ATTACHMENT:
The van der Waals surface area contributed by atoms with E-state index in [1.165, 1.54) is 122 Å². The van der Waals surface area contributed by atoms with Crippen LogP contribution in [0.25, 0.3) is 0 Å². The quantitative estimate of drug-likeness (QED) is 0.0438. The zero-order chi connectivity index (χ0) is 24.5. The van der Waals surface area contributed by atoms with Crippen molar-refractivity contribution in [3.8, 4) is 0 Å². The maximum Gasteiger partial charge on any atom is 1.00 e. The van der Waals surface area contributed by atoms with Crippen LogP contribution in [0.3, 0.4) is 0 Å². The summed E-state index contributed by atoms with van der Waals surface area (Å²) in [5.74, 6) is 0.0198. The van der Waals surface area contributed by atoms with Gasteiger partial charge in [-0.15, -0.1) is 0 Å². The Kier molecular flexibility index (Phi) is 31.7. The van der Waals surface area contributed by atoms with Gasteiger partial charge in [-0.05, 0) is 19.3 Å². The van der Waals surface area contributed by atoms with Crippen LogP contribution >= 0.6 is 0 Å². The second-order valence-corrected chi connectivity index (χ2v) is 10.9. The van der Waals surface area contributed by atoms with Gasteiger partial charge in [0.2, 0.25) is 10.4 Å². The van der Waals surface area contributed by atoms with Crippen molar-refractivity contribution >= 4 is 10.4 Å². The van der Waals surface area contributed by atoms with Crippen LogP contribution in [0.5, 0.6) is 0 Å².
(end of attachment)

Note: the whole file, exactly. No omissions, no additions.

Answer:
The van der Waals surface area contributed by atoms with E-state index in [1.165, 1.54) is 122 Å². The van der Waals surface area contributed by atoms with Crippen LogP contribution in [0.25, 0.3) is 0 Å². The quantitative estimate of drug-likeness (QED) is 0.0438. The zero-order chi connectivity index (χ0) is 24.5. The van der Waals surface area contributed by atoms with Crippen molar-refractivity contribution in [3.8, 4) is 0 Å². The maximum Gasteiger partial charge on any atom is 1.00 e. The van der Waals surface area contributed by atoms with Crippen LogP contribution in [0.3, 0.4) is 0 Å². The summed E-state index contributed by atoms with van der Waals surface area (Å²) in [5.74, 6) is 0.0198. The van der Waals surface area contributed by atoms with Gasteiger partial charge in [-0.15, -0.1) is 0 Å². The Kier molecular flexibility index (Phi) is 31.7. The van der Waals surface area contributed by atoms with Gasteiger partial charge in [-0.05, 0) is 19.3 Å². The van der Waals surface area contributed by atoms with Crippen LogP contribution >= 0.6 is 0 Å². The second-order valence-corrected chi connectivity index (χ2v) is 10.9. The van der Waals surface area contributed by atoms with Gasteiger partial charge in [0.2, 0.25) is 10.4 Å². The van der Waals surface area contributed by atoms with Crippen molar-refractivity contribution >= 4 is 10.4 Å². The van der Waals surface area contributed by atoms with Crippen LogP contribution in [0.5, 0.6) is 0 Å².